What’s on your child’s summer bucket list? Swimming? Camping? Sleeping in?
What about reading? “The thought of doing anything educational doesn’t have to dampen summer plans,” said Kimberly Brown, APNP, ThedaCare Physicians-New London. “Instead, think of reading as a way to boost the brain and keep it ready for the upcoming school year.”
Educators agree that children of all ages need to keep reading during the summer months. Students can experience significant learning loss, or what is called brain drain, when they do not participate in educational activities. “They could end up scoring lower on standardized tests and lose months of educational skills,” said Brown. Here are some ways to encourage reading for your child:
Go back to school: Not necessarily to summer school. However, talk to your child’s teacher if summer school is needed. “Some schools might have summer reading programs available, which encourage students to read for a certain amount of minutes,” said Brown.”They can also earn some incentives.
Visit the public library: The public library is also a source for fun, energetic summer reading programs as well as educational activities for kids and families. Students can also earn incentives for achieving reading minutes.
Daily reading: Set aside time each day for independent reading. A half-hour is ideal. “If it is too hard with big chunks of time, break it down into 10 to 15 minutes, which make a big difference,” said Brown.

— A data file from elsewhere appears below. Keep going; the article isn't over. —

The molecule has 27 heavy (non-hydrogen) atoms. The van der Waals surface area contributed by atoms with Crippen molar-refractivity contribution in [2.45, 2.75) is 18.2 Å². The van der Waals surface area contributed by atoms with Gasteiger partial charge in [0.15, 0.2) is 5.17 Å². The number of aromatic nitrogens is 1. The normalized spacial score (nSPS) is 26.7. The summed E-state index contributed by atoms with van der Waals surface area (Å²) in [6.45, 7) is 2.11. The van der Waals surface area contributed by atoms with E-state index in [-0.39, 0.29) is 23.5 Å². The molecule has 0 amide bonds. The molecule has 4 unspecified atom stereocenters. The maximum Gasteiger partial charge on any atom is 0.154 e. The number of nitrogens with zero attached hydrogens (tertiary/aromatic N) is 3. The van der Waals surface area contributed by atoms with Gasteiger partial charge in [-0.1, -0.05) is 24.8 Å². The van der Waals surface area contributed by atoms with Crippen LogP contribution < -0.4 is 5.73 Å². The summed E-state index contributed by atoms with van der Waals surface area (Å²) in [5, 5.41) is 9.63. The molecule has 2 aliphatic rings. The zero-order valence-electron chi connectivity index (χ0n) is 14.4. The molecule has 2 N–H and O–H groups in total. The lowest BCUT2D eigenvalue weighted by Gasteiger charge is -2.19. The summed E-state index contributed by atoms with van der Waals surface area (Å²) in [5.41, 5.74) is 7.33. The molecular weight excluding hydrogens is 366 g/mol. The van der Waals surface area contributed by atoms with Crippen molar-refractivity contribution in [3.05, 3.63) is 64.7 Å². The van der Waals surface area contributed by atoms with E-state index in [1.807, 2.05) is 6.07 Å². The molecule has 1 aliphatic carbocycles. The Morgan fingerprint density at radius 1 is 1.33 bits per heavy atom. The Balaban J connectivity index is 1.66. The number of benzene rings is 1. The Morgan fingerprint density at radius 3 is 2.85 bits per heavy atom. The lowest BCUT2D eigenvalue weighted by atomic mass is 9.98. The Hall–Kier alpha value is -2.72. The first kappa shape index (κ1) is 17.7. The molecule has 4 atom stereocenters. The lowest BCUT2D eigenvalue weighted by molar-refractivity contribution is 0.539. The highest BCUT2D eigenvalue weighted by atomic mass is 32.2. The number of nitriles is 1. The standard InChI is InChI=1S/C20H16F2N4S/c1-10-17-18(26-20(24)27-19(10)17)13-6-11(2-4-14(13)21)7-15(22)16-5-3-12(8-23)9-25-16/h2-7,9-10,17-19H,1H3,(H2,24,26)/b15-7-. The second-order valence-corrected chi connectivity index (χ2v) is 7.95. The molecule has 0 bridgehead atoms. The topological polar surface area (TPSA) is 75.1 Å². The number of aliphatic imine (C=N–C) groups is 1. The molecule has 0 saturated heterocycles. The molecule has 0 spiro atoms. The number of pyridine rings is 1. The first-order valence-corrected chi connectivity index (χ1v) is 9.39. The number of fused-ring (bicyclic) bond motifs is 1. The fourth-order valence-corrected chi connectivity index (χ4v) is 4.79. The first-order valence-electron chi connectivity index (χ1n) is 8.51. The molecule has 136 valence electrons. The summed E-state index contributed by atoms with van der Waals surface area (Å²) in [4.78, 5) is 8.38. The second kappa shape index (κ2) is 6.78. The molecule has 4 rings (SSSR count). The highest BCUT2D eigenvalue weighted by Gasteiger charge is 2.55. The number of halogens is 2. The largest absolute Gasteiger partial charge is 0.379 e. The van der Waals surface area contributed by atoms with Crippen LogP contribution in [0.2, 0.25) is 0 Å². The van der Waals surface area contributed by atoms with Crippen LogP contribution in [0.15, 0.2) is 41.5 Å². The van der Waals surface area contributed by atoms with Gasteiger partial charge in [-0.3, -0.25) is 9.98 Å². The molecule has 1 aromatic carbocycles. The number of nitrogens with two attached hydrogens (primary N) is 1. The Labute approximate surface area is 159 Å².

Let kids choose: Picture books, chapter books, graphic novels, magazines, the newspaper and nonfiction books all count so let your child decide what they want to read.
Start a reading club: “Get the neighborhood kids or close friends together to read the same book and have engaging discussions about the books,” said Brown. Book discussions are a great way to connect. They also help students maintain reading skills, improve reading fluency, and learn new vocabulary and concepts. A librarian can help students select a good fit book.
Family read-in: Students can learn the joys of reading when they see parents reading too. And no matter the age, reading aloud benefits all children. Pick a night each week to gather up a favorite book or books and read away! “Get into the summer mood and start a campfire outside complete with s’mores and a good book,” said Brown. “Most importantly, when parents and children enjoy summer reading together, children develop a love of books and reading that lasts a lifetime.”
Hit the road: When going on a family road trip, let kids pack a bag of their favorite books. Share stories on the road. Read books aloud. Get audio books to listen to new stories.